Recruiting Basics: Creating a Candidate-Centric Profile to Attract Talent

If you’re new to the recruiting game and are unsure of where to begin finding talent, start with LinkedIn®. LinkedIn is basically professional Facebook, where working professionals in all industries can connect and leave the clutter of their personal lives behind. If you’re new to recruiting and LinkedIn, here are some tips for using the “free” version of LinkedIn to find top talent.


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Yes, I said “free” because there is a premium/paid version as well. However, if you’re just getting started, it’s better to master the basics before spending the money. In the webinar Free LinkedIn Recruiting Tools: Yield More Qualified Interviews Using Ideal Search Strings, Calendar & Text Expander Tools, and More, Brynne Tillman, Chief Learning Officer of Vengreso, explains the ins and outs of using LinkedIn to search for potential candidates.

Creating a Candidate-Centric Profile

To start, you need a good profile to lure potential candidates in. Tillman says you want to position yourself to intrigue the candidate. Just posting your résumé and job title to your LinkedIn profile isn’t enough, you need to make yourself stand out.
Treat your profile like you’re applying for a job. You want to stand out from other recruiters, but you also want to give candidates a sense of who you are recruiting for. Tillman says an enticing profile will get candidates to take your phone call. Here are a few tips to make your profile as enticing as possible.

4 Major Elements to a Candidate-Centric Profile

Back in the day, when newspapers were actually printed—I know newspapers are still being printed, but let’s face it, it’s a dying medium, who knows how much longer the print versions will be around—editors used to post all the important, attention-grabbing information “above the fold” (meaning, the space on the page that appeared before the newspaper was folded).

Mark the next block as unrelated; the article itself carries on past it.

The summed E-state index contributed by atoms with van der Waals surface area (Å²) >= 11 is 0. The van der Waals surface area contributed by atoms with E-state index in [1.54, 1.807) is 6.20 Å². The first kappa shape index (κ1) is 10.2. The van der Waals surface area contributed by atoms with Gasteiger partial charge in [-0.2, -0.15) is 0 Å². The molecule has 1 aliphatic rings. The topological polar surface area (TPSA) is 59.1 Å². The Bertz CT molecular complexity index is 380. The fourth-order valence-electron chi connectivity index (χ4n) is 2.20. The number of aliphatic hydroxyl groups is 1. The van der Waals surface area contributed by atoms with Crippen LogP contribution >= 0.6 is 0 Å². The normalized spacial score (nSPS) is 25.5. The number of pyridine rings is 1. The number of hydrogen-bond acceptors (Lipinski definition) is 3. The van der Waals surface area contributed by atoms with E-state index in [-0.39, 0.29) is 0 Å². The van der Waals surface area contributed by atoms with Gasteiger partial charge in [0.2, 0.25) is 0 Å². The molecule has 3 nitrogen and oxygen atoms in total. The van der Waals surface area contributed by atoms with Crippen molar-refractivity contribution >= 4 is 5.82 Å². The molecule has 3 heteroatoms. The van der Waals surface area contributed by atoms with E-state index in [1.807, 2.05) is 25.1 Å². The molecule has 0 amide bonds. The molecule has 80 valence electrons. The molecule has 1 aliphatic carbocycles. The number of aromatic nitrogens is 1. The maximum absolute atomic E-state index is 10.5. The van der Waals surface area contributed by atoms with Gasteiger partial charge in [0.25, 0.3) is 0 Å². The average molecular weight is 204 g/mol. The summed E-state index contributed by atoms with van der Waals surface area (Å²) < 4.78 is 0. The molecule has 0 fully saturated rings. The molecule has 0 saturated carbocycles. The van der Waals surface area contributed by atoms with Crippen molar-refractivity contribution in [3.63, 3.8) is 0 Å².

Treat your LinkedIn profile like a newspaper, and make sure all the important info is “above the fold,” recommends Tillman. When it comes to your profile, the “fold” would be the headline, profile pic, and banner. This is the information someone sees before they start scrolling through the rest of your profile, so make sure you have the most compelling info in these areas.
Here are the 4 major elements your profile will need to have in order to provide candidates with the information they need to take your phone calls.

  1. Create a compelling banner. The banner is the image area that sits behind your profile picture. Tillman suggests using a banner image that features the company logo you are recruiting for, as well as a mission statement for that company.
  2. Use a professional headshot. When selecting your profile picture, you want to use a professional-looking head shot. Tillman suggests making sure you are facing the camera and that there is good lighting. She says that eye contact is a great way to build a relationship, even if it’s just from a profile picture.
  3. Create a compelling “headline.” The headline is the title that appears under your name. Tillman advises against using your job title, such as “recruiter for X, Y, and Z company,” and instead, try using something more compelling to get the candidate’s interest. Tillman points to her profile headline as an example: “Transforming the Way Professionals Grow Their Business by Leveraging LinkedIn to Schedule More Calls with Targeted Buyers ? Learn Social Selling Tips in My Summary Below.”
  4. Say what you do in the summary. You’ve hooked the candidate in with your compelling headline; now you can use the summary space to describe what it is you actually do. Explain what your job is as a recruiter, how you help the company you recruit for, why you recruit for this particular company, and what’s in it for the candidate you’re trying to recruit. Tillman also adds that your summary is a great place to explain what sets you apart from the rest and advises using a call to action—for example, “Here’s a link to my calendar [link]; please pick a time that works best for you”—to entice the candidate to reach out to you first.

Tillman also explains that the experience section of your profile should be short, sweet, and to the point. She says you don’t want to bore the candidate, so keep that section to two or three lines.
When it comes to recruiting next steps, you’ll only get to this point if your LinkedIn profile is on point. Make sure to hook candidates in and keep them engaged and wanting to learn more about the company you’re recruiting for. In part two of this article, we’ll look at how to use the search function on LinkedIn. In our final installment, we’ll focus on how to communicate with potential candidates after you’ve found him or her through your LinkedIn search.